In The News: Profit Guide - Your Online Guide To Business Success

By Allan Britnell


Remember names
6 simple ways to ensure you’ll never forget a business associate’s name again

Things seemed to be going so well. Your grommets fit their grapples. Their budget was bigger than your expectations. All that was left was to sign the contract. That is, until you asked, “So, Carl, do we have a deal?” and the room fell silent. “Actually, the name’s Ken and I’ll have to get back to you on that …”

An exaggeration? Perhaps. But why risk the faux pas (and potential coup de grace) of forgetting someone’s name when there are easy ways to improve your memory?

Memory expert Bob Gray, author of Right Brain Rapid Recall and president of Whitby, Ont.-based consulting firm Memory Edge Corp., says memory is “absolutely trainable,” and that anyone can remember names with ease. Here are his six top tips:

  1. You can’t remember what you don’t know. “The first thing you’ve got to do is hear the name,” says Gray. “It sounds obvious but when we’re introduced to people we’re often so preoccupied that we don’t actually hear their name.” Be sure to give your undivided attention to listening to the name.
  2. S-P-E-L-L it out. After you’ve heard the moniker, spell it out in your head. Accuracy is not important. The idea is to ingrain the name on your brain.
  3. Ask and ye shall receive. If you hear an unusual or interesting name, inquire about its origins. Any additional information will help make a name more unforgettable.
  4. Repetition is key. Repeat the person’s name once or twice in the course of your conversation. “But don’t go crazy,” advises Gray. Use it one last time when you part company.
  5. Associate, partner. A more advanced technique is to associate a variation of a person’s name with something visually striking about them. “Take the person’s name and change it slightly to something that sounds like it but conjures up an image,” suggests Gray. Thus “Ken” becomes “can.” If Ken is wearing a gaudy tie, mentally replace the tie with a can of beans hanging around his neck. At the end of your meeting if you can’t remember Ken’s name, just look at his tie and you’ll think of a can of beans. “The more silly and ridiculous it is,” says Gray, “the more memorable.”
  6. Use it or lose it. For long-term memory retention, Gray recommends a very specific review schedule. Repeat the name to yourself about an hour after you learn it, then again one day, one week and one month later. With a little practice, you’ll never forget Ken with the can of beans around his neck. Or lose another grapple-grommet contract.
In The News: Chatelaine

By Marcia Kaye
First published in Chatelaine’s December 2002 issue.
© Marcia Kaye

Memory testing

When memory expert Bob Gray comes to my front door armed with a briefcase full of tests, I think, “Well, he doesn’t look anal-retentive.” I was right. After only a few minutes together, I realize that with his twinkling eyes, British accent and infectious laugh that bubbles up every couple of minutes, Gray is very much the entertainer. He can rattle off the capital city, population and area of every country or tell you which card is missing after glancing through the deck once.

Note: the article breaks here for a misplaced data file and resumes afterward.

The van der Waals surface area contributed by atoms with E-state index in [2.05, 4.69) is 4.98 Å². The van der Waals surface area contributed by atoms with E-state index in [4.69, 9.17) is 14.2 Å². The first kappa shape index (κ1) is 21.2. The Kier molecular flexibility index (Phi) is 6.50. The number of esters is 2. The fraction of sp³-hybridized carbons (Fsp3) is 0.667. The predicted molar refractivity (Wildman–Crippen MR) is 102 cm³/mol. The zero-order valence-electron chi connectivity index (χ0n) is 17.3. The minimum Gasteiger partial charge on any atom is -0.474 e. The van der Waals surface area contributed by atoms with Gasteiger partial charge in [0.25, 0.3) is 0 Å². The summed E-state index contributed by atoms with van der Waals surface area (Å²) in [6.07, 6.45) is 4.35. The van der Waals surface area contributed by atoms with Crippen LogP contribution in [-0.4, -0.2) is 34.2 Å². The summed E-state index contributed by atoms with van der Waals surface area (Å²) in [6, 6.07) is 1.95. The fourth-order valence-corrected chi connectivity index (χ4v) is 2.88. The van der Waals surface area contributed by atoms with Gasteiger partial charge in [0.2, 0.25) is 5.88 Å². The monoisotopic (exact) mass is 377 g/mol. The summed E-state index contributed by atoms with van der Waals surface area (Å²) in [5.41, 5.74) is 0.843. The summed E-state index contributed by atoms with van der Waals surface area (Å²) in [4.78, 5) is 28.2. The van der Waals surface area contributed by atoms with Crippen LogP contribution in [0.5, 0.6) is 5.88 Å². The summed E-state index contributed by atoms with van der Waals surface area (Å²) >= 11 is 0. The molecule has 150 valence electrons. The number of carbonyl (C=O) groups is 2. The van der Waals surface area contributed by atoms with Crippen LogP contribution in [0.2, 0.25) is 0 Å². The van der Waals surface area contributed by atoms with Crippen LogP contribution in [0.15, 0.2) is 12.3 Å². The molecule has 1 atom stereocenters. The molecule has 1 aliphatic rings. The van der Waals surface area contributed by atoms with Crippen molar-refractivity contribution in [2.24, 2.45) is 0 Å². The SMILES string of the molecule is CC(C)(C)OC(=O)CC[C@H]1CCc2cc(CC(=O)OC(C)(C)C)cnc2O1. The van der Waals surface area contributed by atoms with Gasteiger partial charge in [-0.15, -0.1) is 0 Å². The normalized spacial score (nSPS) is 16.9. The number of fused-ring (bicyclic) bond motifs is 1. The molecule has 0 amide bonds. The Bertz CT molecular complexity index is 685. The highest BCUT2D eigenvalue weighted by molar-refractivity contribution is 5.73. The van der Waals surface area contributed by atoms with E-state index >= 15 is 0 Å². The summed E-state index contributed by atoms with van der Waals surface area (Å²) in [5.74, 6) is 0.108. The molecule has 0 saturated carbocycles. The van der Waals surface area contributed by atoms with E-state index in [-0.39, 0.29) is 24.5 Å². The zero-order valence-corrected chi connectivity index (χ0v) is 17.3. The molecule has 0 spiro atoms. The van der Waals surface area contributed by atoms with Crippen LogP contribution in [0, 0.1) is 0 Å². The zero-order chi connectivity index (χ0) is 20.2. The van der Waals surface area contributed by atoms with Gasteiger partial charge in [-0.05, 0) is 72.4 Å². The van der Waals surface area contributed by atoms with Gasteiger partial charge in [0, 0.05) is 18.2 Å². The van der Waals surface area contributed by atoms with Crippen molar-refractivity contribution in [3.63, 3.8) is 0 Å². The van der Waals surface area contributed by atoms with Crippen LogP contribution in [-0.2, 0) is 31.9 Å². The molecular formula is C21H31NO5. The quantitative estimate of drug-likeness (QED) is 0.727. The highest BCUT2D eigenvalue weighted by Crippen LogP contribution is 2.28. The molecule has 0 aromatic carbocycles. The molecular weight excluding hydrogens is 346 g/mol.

For more than 20 years Gray, who is now based in Whitby, Ont., has been teaching business people around the world to improve their memories in order to increase efficiency and job satisfaction. Gray’s abilities have landed him on Ripley’s Believe It Or Not and in the Guinness Book of World Records. Gray says he’s no genius; he simply uses memory techniques to make his average memory seem phenomenal. “If I don’t use the techniques, my memory is no better than anybody else’s,” he says. “My wife can never understand why every Sunday I forget to take out the garbage.”

We get down to business. From his briefcase, Gray pulls out a couple of memory tests for me. I’m not hoping for a phenomenal result; I’d be thrilled with an average one. I put my game face on.

The first test involves a word list, a standard part of any memory assessment, as it tests simple verbal recall. It’s a 15-item list of nouns: book, laptop computer, eyeglasses, cow, frying pan and so on Gray asks me to study the list for two minutes, then write down in sequence as many as I can remember.

To my surprise, and Gray’s, I get them all. “The average person gets four or five,” he says. I beam. I bask in my own brilliance, rejoicing in my perfect memory.

Sadly, my moment of genius is short-lived. I start the next test. I have 2 1/2 minutes to study a 20-digit number. When I try to write it down from memory, I get only nine. A shiver goes up my spine as visions of Alzheimer’s flood back.

In another test I do even worse. I have three minutes to study 20 words and their corresponding numbers, so that when Gray asks, “What’s number 14?” I’m supposed to reply “scissors” immediately, without taking the time to count out. My score out of 20 is only a measly six. This is terrible–isn’t it? Not at all, Gray says. Most people get three or four, and on the number test they get about seven digits. After he spends a few minutes teaching me some mnemonic techniques I have no problem getting all 20 digits and the whole 20-word-and-number list. Two hours later, I can still remember every word and number on every list. “There’s nothing at all wrong with your memory,” Gray pronounces. Then why can’t I remember to do simple errands? “The difference is that now you have 100 per cent focus and a mnemonic technique,” he says.

Why we forget